In late October 2021 Doyobi, an EdTech company, decided to pivot from their B2B model, bringing 21C skills to the classroom via code to a B2C model, in teaching 21C soft skills to children via quests in the metaverse. This is the story of how I helped them on their journey to find product market fit.
2 member design team | Web - GatherTown | 6 weeks (Nov 2021 - Jan 2022) design + build + launch
I was responsible for the visual design experience across multiple touch points from the company website to the course environment. I worked alongside a PM, 3 Learning experience designers (creating course content) and a junior designer for the first few months.
We had two objectives. The first was to create a course/s that kids would enjoy, learn from and want to return to for future courses (retention). The second was to show parents there was value in the course so they would sign up their kids for more courses. Our success metrics were more children joining the course and positive feedback from parents (children returning to the course).
65% of kids will work in jobs that don't yet exist. Yet mainstream education is still teaching kids
the same math, science, history etc. that were taught decades ago. To prepare future generations,
one must teach kids skills they don't learn in school, like the 6Cs (Critical Thinking,
Communication, Collaboration, Creativity, Citizenship and Confidence).
What we needed was a game-like environment to keep children engaged. For the proof of concept we used Gather Town, a platform that was built for remote teams to use as virtual offices. Though it had limitations, like the kind of interactivity and number of users, it had features that were similar to zoom sessions sone during the pandemic.
We started off by promoting three courses. Each course was inspired by a founder of a startup in the
SEA region. We kept it SEA as that was where the majority of children would join from. There were
for the duration of 3 weeks.
We built the website to promote the courses in Webflow. Webflow had many advantages over building it on wordpress or similar CMS platforms, and also the product team took on to build the POC with no-code tools. We linked it to a Shopify page that served as the payment gateway.
Some options for the hero image promoting a course on the website
Setting a price for the course helped filter out parents who would sign up because it was free and
thus decrease no-shows. There was a cap on number of kids per course, so it would be manageable. We
had to get it all set up and running in a week, as it was November and the course dates were set to
December. I was tasked with designing and setting up the website in a couple of days, having never
worked on Webflow, I didn't have time to plan styles and structure, but got the job done.
The learning experience design team got busy looking at creating the structure of the course so that the design team could start looking at creating the environment on gather town and creating artefacts.
Options for the website highlighting the course contents
Though this website catered to students, the users visiting the website were their parents. We went with a dark themed website so it would stand out from other websites that catered to a similar demographic. The dark theme also help accentuate colours. For the secondary colours we took the salmon pink from the Doyobi logo and added complementary colours to it. These colours were used as background blocks to help highlight illustrations.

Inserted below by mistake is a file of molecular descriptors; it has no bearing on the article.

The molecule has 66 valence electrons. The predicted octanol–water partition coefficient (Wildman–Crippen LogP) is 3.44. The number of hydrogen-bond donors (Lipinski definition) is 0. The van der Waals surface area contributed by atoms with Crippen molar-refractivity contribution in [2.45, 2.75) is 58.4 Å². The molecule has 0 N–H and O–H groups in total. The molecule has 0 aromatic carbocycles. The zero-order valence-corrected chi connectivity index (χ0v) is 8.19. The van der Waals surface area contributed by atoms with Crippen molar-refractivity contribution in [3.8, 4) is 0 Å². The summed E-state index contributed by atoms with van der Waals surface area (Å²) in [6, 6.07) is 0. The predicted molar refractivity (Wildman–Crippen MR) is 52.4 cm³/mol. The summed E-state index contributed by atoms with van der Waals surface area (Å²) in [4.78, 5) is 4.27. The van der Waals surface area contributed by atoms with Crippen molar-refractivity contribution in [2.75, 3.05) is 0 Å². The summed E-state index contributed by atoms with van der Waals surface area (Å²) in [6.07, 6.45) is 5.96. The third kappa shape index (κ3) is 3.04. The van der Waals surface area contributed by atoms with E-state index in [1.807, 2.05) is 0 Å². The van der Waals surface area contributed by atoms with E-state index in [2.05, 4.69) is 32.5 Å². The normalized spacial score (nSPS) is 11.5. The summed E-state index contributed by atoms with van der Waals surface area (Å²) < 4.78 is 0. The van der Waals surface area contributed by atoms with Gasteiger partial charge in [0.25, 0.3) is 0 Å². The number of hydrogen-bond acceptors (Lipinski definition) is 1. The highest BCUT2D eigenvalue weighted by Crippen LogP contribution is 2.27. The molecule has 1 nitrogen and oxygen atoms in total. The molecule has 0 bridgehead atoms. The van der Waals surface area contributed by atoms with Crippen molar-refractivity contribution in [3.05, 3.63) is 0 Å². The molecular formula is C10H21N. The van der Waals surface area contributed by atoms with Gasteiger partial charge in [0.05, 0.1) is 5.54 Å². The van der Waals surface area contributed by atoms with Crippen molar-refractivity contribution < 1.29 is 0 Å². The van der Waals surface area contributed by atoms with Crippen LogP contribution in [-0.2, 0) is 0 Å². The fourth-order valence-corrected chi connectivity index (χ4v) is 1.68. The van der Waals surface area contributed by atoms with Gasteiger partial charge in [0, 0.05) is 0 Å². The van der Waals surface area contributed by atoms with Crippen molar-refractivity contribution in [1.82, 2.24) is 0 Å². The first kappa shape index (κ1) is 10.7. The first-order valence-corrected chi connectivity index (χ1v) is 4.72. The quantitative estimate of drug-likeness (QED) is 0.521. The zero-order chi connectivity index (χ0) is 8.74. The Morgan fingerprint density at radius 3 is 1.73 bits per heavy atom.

For the font we wanted something playful yet professional, so we went with Poppins. It had multiple font weights and high readability on web and mobile.
We tried multiple forms of illustration and settled with a 2d pixel form of illustration tat matched the illustrations in Gather where we had our quests.
Since it was the first time building for a course in Gather Town. We used some of the default maps that Gather provided. This gave us more time to spend creating artefacts that kids could interact with. This is the process we followed:
Some learnings from the first cohort:
Late December we conducted a 2 hr free session facilitated by external consultants, who were more experienced in creating these types of experiences. They helped design the structure of the course and we built the environment in Gather. These consultants were brought onboard to help with future courses. We ran a similar cohort in January where we ran a theme of a lab and zombie.
A sample clip from the desert quest held in December
By mid February we were running only one course, containing multiple skills, with multiple batches in parallel. As we prepared for the next cohort, we introduced the waitlist. This was to filter only parents who were interested and also to create a fear of missing out. It was a 2 step process of submitting your email ID and filling in a form that asked them why they wanted their children to join the cohort and what they expect out of the course.
Initial options for waitlist
The cohort was also made free since we had a filtering system in place. But with this assumption we made about with the waitlist, we saw the number of parents on the waitlist kept increasing, but we didn't have the bandwidth to run more that 3 sessions per week. This meant a lot of the children wouldn't get a chance or would have to wait a long period of time before getting to do the cohort.
Waitlist design modification
Some screens and videos from cohorts
Some ideas used in creating the maps on Gather
Lab themed map
Mountain themed map
Market themed map
City themed map
A quick preview of some of the sessions